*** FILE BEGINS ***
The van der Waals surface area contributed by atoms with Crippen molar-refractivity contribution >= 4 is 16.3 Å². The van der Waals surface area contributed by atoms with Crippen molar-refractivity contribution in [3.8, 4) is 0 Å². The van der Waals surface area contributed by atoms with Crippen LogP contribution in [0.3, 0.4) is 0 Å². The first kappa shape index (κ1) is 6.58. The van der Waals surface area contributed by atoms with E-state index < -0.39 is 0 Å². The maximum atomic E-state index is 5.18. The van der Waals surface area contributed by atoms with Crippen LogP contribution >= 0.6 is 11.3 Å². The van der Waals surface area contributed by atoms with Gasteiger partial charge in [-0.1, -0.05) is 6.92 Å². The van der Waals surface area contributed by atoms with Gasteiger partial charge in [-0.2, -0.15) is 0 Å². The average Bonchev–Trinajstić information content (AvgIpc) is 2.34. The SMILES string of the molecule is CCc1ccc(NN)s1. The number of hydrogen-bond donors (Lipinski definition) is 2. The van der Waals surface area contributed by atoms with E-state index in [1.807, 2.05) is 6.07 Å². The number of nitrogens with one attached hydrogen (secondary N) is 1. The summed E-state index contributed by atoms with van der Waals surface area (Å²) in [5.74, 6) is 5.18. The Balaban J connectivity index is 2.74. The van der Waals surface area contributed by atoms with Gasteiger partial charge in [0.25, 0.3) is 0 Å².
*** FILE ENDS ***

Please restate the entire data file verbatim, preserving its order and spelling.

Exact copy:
The van der Waals surface area contributed by atoms with Crippen molar-refractivity contribution >= 4 is 16.3 Å². The van der Waals surface area contributed by atoms with Crippen molar-refractivity contribution in [3.8, 4) is 0 Å². The van der Waals surface area contributed by atoms with Crippen LogP contribution in [0.3, 0.4) is 0 Å². The first kappa shape index (κ1) is 6.58. The van der Waals surface area contributed by atoms with E-state index < -0.39 is 0 Å². The maximum atomic E-state index is 5.18. The van der Waals surface area contributed by atoms with Crippen LogP contribution >= 0.6 is 11.3 Å². The van der Waals surface area contributed by atoms with Gasteiger partial charge in [-0.1, -0.05) is 6.92 Å². The van der Waals surface area contributed by atoms with Gasteiger partial charge in [-0.2, -0.15) is 0 Å². The average Bonchev–Trinajstić information content (AvgIpc) is 2.34. The SMILES string of the molecule is CCc1ccc(NN)s1. The number of hydrogen-bond donors (Lipinski definition) is 2. The van der Waals surface area contributed by atoms with E-state index in [1.807, 2.05) is 6.07 Å². The number of nitrogens with one attached hydrogen (secondary N) is 1. The summed E-state index contributed by atoms with van der Waals surface area (Å²) in [5.74, 6) is 5.18. The Balaban J connectivity index is 2.74. The van der Waals surface area contributed by atoms with Gasteiger partial charge in [0.25, 0.3) is 0 Å².